Time to make your move in the Aylesbury property market
As a team, we’ve got more combined years working in the Aylesbury property market than some of us might care to admit! Of the many great benefits to having so much experience, probably the most important is having seen all the market's ups and downs. This experience puts us in a better position to advise our clients on the best time to make their move.
Back in 2000, the market saw an almost unbroken run of growth in both house prices and sales volumes. For the eight subsequent years, prices rose by an average of 11.3 per cent per year, and by the end had lifted the price of the average home by £91,000. That was only part of the story. Transaction levels built up steadily over the period and by 2007, 7.5 per cent of the entire housing stock was changing hands each year.
As we all know, the credit crunch brought things to a sudden stop. A new market cycle began, which saw more subdued levels of market activity. This cycle is now trying to come to a halt, but Brexit uncertainty has delayed the start of its successor. At the time of writing, it's still 18 days until the 2019 election. The result has the potential to be decisive.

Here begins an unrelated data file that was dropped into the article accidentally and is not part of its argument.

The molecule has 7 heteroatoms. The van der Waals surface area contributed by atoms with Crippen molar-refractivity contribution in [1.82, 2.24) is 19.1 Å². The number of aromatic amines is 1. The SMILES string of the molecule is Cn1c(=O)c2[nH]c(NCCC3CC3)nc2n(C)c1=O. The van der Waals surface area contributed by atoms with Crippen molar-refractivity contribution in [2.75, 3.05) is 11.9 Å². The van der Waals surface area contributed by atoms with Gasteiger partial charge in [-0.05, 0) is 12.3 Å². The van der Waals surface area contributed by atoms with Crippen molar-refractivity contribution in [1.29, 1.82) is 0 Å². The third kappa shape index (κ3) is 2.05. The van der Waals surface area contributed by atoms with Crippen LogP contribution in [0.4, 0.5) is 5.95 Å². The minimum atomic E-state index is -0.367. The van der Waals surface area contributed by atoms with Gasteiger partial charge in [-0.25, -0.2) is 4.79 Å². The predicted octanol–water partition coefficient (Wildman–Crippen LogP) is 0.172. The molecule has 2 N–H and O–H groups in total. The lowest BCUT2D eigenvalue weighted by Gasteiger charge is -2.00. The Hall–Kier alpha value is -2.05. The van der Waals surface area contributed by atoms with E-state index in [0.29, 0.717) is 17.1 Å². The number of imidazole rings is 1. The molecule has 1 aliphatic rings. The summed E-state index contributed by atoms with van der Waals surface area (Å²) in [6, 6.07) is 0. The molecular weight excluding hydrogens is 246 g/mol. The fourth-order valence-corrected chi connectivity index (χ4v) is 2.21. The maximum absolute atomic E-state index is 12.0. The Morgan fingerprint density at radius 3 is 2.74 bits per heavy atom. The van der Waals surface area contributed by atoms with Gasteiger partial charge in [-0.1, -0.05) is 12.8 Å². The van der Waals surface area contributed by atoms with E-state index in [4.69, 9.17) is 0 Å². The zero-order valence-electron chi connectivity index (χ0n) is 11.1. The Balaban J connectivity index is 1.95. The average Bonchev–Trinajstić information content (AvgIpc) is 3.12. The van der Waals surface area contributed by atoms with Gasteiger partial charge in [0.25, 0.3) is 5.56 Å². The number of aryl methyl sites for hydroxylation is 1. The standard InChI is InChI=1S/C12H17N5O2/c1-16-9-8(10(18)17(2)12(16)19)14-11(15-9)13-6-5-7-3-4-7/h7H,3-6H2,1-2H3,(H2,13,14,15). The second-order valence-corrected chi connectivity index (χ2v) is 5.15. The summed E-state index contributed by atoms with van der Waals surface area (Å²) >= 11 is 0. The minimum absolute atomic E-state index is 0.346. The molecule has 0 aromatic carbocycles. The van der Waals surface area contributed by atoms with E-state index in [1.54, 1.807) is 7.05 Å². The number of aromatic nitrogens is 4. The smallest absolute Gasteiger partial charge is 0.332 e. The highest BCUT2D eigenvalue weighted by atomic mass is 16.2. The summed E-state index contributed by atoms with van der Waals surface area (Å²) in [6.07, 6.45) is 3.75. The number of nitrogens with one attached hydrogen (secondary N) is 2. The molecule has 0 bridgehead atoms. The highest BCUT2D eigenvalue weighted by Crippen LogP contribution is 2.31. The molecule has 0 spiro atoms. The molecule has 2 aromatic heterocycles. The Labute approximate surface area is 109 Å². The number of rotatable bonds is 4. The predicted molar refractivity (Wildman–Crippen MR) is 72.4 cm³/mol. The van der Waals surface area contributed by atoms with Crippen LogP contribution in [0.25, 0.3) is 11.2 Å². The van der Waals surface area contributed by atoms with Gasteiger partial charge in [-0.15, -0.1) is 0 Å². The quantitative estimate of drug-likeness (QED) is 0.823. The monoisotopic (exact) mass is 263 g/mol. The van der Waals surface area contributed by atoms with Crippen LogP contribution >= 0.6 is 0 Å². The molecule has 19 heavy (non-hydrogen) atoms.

The end of the market cycle is often the perfect time to make your move. Journalists often rely on data which is at least three months out of date. The reality on the ground, as described by the multitude of buyers and sellers we speak to every month shows that things are finally starting to pick up in Aylesbury. There are opportunities left, right and centre. If you’d like to make your next move with us, we’ll tell you all about them.
Index of quarterly sales levels by type
In this chart we’ve compared sales levels for flats and houses in the last few quarters. Instead of looking at absolute numbers, we’ve indexed the rates. This means that flats and houses start at 100 at the start of the period and you can see how they’ve changed since, on an equal basis.
Top 1% prices over time in our area
We were interested in looking at the starting prices of the top 1% of properties in the local market. This chart displays the main house types side-by-side so you can see how they sit relative to one another.
People in each home
The number of people living in homes in the local area tells us a lot about the character of our market. Areas with lots of smaller households tend to be dominated by either the very young or very old. Homes with more people tend to be dominated by families and this is the case for most housing markets around the country.